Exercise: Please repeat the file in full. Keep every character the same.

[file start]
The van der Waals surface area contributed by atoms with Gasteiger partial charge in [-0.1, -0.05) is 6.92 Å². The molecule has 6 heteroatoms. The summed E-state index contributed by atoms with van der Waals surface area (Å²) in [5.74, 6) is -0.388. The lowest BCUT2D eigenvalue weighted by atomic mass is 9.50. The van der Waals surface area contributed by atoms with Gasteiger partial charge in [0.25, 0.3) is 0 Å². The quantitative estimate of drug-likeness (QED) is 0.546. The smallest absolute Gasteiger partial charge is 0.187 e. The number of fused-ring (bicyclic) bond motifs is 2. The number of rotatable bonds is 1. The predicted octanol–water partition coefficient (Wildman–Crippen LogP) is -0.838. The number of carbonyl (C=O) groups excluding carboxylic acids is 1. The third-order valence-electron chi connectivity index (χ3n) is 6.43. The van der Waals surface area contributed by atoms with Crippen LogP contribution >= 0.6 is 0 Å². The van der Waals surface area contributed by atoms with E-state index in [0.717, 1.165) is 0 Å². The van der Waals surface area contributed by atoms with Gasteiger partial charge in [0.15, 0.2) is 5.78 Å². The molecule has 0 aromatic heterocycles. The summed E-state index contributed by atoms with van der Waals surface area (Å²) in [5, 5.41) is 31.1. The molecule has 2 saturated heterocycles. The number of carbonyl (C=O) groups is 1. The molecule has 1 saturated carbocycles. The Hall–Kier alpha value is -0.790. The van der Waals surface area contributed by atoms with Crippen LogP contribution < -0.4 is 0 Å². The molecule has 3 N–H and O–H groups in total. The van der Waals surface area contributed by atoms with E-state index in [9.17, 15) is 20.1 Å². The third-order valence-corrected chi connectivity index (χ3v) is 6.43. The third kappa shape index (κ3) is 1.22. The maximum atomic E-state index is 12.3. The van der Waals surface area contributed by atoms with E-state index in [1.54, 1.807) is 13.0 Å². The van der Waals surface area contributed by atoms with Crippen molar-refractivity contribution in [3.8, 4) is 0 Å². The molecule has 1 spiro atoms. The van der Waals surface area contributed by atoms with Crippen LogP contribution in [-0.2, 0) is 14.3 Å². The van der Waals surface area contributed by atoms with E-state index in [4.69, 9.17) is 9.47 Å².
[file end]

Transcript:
The van der Waals surface area contributed by atoms with Gasteiger partial charge in [-0.1, -0.05) is 6.92 Å². The molecule has 6 heteroatoms. The summed E-state index contributed by atoms with van der Waals surface area (Å²) in [5.74, 6) is -0.388. The lowest BCUT2D eigenvalue weighted by atomic mass is 9.50. The van der Waals surface area contributed by atoms with Gasteiger partial charge in [0.25, 0.3) is 0 Å². The quantitative estimate of drug-likeness (QED) is 0.546. The smallest absolute Gasteiger partial charge is 0.187 e. The number of fused-ring (bicyclic) bond motifs is 2. The number of rotatable bonds is 1. The predicted octanol–water partition coefficient (Wildman–Crippen LogP) is -0.838. The number of carbonyl (C=O) groups excluding carboxylic acids is 1. The third-order valence-electron chi connectivity index (χ3n) is 6.43. The van der Waals surface area contributed by atoms with Crippen LogP contribution >= 0.6 is 0 Å². The van der Waals surface area contributed by atoms with E-state index in [0.717, 1.165) is 0 Å². The van der Waals surface area contributed by atoms with Gasteiger partial charge in [0.15, 0.2) is 5.78 Å². The molecule has 0 aromatic heterocycles. The summed E-state index contributed by atoms with van der Waals surface area (Å²) in [5, 5.41) is 31.1. The molecule has 2 saturated heterocycles. The number of carbonyl (C=O) groups is 1. The molecule has 1 saturated carbocycles. The Hall–Kier alpha value is -0.790. The van der Waals surface area contributed by atoms with Crippen LogP contribution < -0.4 is 0 Å². The molecule has 3 N–H and O–H groups in total. The van der Waals surface area contributed by atoms with E-state index in [9.17, 15) is 20.1 Å². The third-order valence-corrected chi connectivity index (χ3v) is 6.43. The third kappa shape index (κ3) is 1.22. The maximum atomic E-state index is 12.3. The van der Waals surface area contributed by atoms with E-state index in [1.54, 1.807) is 13.0 Å². The van der Waals surface area contributed by atoms with Crippen molar-refractivity contribution in [3.8, 4) is 0 Å². The molecule has 1 spiro atoms. The van der Waals surface area contributed by atoms with Crippen LogP contribution in [-0.2, 0) is 14.3 Å². The van der Waals surface area contributed by atoms with E-state index in [4.69, 9.17) is 9.47 Å².